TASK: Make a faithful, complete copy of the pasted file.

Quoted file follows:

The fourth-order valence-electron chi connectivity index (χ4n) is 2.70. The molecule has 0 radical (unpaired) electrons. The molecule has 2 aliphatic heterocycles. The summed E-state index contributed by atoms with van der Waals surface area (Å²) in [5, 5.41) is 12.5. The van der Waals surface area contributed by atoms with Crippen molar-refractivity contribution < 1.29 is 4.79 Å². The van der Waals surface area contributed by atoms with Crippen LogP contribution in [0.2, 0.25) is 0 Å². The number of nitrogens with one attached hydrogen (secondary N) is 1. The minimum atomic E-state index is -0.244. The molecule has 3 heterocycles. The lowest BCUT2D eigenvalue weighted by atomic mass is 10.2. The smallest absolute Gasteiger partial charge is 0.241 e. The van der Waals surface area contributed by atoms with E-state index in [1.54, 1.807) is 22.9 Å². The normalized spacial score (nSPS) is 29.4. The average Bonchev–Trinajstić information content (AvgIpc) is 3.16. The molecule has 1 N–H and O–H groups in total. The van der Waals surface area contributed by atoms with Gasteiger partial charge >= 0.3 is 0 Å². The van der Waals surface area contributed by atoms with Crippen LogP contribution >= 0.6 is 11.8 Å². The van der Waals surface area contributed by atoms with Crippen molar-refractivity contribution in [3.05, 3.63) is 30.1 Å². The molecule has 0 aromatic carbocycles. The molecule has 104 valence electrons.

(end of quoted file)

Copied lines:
The fourth-order valence-electron chi connectivity index (χ4n) is 2.70. The molecule has 0 radical (unpaired) electrons. The molecule has 2 aliphatic heterocycles. The summed E-state index contributed by atoms with van der Waals surface area (Å²) in [5, 5.41) is 12.5. The van der Waals surface area contributed by atoms with Crippen molar-refractivity contribution < 1.29 is 4.79 Å². The van der Waals surface area contributed by atoms with Crippen LogP contribution in [0.2, 0.25) is 0 Å². The number of nitrogens with one attached hydrogen (secondary N) is 1. The minimum atomic E-state index is -0.244. The molecule has 3 heterocycles. The lowest BCUT2D eigenvalue weighted by atomic mass is 10.2. The smallest absolute Gasteiger partial charge is 0.241 e. The van der Waals surface area contributed by atoms with E-state index in [1.54, 1.807) is 22.9 Å². The normalized spacial score (nSPS) is 29.4. The average Bonchev–Trinajstić information content (AvgIpc) is 3.16. The molecule has 1 N–H and O–H groups in total. The van der Waals surface area contributed by atoms with Gasteiger partial charge >= 0.3 is 0 Å². The van der Waals surface area contributed by atoms with Crippen LogP contribution >= 0.6 is 11.8 Å². The van der Waals surface area contributed by atoms with Crippen molar-refractivity contribution in [3.05, 3.63) is 30.1 Å². The molecule has 0 aromatic carbocycles. The molecule has 104 valence electrons.